If you believe that the government should implement universal healthcare, or looser gun laws, or tax cuts, or tariffs, the nature of belief and basic logic imply that you think everyone who disagrees is wrong. No matter what your political views, there are multitudes of people who disagree, and most of the time, your attempts to persuade them are probably unsuccessful. Is everyone with political views arrogant just for being politically opinionated? That seems false.
Obviously, there are differences between political philosophies and religions, but is there some feature of religious belief that makes a Christian arrogant, that doesn’t apply to a Reagan conservative, a Rothbardian libertarian, or a Rawlsian liberal? I doubt it. As van Inwagen says, both religious and political views are, “Making claims to how the real world really is.”4
The critic could concede that Christian belief isn’t arrogant in itself, but that it leads to arrogance by virtue of beliefs about salvation: “We Christians are going to heaven and you non-Christians are not.” However, this attitude is patently unchristian, as van Inwagen says in his essay:
The members of the Church can… take no pride in her unique relation to God, for that relation is His doing and not theirs.5
His point brings to mind Ephesians 2:8-9:
For by grace you have been saved through faith; and this is not of yourselves, it is the gift of God; not a result of works, so that no one may boast.
Salvation is a gift from God and Christians have no ground for pride.
If the critic is unconvinced by my points thus far, let’s assume for the sake of argument that I’m wrong: there is something arrogant about being a Christian. There is something to the critic’s accusation: “You’re arrogant for thinking your religious beliefs are right, and those who disagree are wrong!”
Is the critic arrogant here? For surely, he thinks he’s right about Christian arrogance, and believes those who disagree are wrong. If the critic is arrogant by his own standard, his accusation looses its punch.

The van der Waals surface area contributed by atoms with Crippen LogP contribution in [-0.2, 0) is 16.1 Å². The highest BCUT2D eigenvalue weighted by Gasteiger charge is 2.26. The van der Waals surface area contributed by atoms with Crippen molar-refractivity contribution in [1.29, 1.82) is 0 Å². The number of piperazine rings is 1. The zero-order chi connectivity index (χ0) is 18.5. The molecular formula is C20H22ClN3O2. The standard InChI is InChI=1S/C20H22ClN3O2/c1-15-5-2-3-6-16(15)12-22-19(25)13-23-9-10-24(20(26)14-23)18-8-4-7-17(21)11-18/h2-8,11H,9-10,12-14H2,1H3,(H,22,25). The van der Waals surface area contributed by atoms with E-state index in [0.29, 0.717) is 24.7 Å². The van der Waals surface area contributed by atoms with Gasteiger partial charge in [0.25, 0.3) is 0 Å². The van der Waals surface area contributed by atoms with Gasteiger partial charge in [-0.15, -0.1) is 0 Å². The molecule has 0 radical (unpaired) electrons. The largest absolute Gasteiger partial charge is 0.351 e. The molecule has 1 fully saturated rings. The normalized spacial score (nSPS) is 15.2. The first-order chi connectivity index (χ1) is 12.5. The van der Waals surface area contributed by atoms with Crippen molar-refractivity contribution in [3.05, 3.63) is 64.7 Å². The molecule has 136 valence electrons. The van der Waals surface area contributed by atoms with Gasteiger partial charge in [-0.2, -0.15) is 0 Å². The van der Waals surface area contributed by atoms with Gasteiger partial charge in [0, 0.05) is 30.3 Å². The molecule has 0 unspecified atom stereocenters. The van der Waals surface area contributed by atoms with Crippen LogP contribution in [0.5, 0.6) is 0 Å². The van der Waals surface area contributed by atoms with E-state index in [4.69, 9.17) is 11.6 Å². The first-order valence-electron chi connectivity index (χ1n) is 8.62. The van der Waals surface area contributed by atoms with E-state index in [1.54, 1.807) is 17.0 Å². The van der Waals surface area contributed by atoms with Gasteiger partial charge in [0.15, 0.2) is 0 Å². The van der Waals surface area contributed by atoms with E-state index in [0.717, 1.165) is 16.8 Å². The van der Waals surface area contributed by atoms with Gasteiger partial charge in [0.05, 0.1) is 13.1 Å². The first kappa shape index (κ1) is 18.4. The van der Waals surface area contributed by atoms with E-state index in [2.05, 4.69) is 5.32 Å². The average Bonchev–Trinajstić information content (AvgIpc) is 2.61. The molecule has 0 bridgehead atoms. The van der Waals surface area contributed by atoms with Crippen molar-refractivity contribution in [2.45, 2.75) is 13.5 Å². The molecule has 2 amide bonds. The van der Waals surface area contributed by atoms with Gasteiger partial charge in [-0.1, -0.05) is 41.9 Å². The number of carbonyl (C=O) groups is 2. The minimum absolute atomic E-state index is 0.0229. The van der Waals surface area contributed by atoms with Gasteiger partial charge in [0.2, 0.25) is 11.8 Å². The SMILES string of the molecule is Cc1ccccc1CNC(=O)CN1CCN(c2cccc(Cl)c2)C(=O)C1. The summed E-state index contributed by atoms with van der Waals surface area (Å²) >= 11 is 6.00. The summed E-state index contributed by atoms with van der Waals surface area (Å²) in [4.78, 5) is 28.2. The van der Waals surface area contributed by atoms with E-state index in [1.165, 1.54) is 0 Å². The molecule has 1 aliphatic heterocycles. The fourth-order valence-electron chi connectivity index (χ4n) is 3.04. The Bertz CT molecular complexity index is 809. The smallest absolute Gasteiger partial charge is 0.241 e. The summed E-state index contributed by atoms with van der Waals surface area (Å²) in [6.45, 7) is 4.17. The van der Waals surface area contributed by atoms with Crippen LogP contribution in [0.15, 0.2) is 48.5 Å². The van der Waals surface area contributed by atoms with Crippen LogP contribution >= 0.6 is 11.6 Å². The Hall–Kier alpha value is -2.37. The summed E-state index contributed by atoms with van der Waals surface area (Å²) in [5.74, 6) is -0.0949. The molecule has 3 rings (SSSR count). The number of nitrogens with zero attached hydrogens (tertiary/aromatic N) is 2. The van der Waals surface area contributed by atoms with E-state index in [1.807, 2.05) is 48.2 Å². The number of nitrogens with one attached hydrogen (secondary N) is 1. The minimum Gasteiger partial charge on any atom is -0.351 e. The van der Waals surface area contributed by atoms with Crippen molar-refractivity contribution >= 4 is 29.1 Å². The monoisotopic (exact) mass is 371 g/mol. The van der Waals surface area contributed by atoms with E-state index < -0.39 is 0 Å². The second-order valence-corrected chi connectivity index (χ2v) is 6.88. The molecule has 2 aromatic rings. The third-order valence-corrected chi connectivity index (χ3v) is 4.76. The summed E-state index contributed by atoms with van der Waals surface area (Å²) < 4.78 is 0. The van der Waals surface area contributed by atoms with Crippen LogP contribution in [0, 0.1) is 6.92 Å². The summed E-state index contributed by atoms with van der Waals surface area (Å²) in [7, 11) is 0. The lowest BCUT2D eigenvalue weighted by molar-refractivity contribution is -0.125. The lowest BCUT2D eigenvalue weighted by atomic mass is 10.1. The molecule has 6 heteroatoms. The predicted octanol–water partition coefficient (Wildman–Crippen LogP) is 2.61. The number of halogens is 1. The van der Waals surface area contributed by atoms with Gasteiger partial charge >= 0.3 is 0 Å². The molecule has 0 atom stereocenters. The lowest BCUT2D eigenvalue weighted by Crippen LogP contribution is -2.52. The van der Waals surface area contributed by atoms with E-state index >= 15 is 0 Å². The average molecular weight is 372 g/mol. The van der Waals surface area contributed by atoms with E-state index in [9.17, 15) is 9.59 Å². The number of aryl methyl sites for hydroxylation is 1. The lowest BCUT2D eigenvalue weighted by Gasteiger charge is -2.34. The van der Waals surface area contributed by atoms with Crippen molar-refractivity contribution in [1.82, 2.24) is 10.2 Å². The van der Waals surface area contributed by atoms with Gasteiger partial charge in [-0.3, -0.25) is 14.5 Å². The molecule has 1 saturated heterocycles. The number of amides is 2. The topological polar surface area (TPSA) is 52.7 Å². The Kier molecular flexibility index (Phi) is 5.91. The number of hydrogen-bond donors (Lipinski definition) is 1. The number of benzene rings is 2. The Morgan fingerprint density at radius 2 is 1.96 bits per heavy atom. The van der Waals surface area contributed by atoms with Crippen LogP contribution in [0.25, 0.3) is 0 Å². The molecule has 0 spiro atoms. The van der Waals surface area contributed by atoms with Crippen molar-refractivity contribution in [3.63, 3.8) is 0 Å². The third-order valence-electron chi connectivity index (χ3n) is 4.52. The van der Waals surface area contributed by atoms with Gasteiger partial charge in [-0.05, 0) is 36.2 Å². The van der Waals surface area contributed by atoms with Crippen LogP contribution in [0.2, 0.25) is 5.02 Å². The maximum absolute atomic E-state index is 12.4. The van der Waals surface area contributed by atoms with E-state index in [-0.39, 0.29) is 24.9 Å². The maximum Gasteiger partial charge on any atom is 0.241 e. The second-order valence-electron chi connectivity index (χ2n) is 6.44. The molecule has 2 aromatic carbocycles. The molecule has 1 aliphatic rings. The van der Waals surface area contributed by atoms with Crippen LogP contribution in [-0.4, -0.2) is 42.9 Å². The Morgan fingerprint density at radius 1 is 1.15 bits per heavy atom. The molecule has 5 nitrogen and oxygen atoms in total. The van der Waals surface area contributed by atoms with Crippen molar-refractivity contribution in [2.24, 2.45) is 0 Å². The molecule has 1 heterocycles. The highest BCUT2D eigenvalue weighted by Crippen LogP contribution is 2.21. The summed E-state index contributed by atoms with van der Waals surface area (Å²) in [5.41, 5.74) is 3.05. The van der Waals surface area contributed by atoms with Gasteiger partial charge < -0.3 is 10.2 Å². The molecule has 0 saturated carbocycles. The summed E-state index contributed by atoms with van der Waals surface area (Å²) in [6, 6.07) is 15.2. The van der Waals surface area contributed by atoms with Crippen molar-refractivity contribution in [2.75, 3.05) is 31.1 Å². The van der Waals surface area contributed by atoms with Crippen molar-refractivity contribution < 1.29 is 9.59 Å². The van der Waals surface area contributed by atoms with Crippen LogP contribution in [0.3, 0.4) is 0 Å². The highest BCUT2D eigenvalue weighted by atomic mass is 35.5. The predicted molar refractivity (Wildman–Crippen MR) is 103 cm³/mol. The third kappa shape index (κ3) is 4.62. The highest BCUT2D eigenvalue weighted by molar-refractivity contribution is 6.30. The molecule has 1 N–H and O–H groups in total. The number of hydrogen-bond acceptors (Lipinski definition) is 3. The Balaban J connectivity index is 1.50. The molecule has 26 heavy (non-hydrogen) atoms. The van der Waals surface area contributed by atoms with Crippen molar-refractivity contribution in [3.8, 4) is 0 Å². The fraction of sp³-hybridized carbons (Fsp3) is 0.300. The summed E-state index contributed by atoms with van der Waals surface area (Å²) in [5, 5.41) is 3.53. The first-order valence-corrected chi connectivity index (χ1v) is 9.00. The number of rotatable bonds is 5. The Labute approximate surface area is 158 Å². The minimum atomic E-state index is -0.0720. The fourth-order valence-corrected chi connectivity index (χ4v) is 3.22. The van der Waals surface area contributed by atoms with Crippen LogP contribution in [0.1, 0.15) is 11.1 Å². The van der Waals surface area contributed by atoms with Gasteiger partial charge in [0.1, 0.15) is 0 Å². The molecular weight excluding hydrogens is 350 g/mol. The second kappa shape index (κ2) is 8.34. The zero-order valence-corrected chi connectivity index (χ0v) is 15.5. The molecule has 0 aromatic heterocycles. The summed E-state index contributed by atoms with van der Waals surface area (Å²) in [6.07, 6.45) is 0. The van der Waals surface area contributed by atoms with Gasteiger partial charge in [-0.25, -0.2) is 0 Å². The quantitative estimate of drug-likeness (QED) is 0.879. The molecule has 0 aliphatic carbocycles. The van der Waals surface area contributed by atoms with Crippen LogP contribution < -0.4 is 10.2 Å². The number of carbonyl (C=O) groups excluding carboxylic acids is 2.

Indeed, it’s hard to see who isn’t arrogant. Imagine the most inclusive universalist possible, let’s call him Joe. He thinks all religions are human attempts to respond to ultimate reality, and the doctrinal differences are just surface level or illusory. Joe (naturally) thinks that everyone who disagrees with him (like Christians) is wrong. Is Joe arrogant? Under the, it’s-arrogant-to-think-your-religious-beliefs-are right-and-those-who-disagree-are-wrong criteria, he is, and if he is, who isn’t?
I’ve argued that there is nothing arrogant about believing Christianity and rejecting all opposing claims. Once it is accepted, the nature of belief and basic logic imply this conclusion.6
 Quoted in The Case for Faith by Lee Strobel, p. 203.
 Here a critic could object:
“What you’ve said only follows if Christianity claims to be objective truth. I believe in Christianity in a subjective sense – an edifying philosophy that teaches love and self – sacrifice.”
I do accept Christianity as a set of objective truth claims – meaning it’s true regardless of whether any human thinks it’s true. Frankly, I can’t understand Scripture and the Christian tradition as anything other than claims to objective truth. The apostle Paul spoke for me when he said, “…if Christ has not been raised, your faith is worthless…” (1 Cor. 15:17).
 Knowledge and Christian Belief, p. 110.
For a quick introduction to his thought on the issue of religious pluralism and arrogance, watch this interview: Can Many Religions All be True?
 Non Est Hick, p. 214.
See also van Inwagen’s essay A Reply to Professor Hick.
 Notice, I haven’t argued Christianity is true, or that Christian belief is rationally justified. I’ve focused solely on the narrow point that there is nothing arrogant about believing it’s true.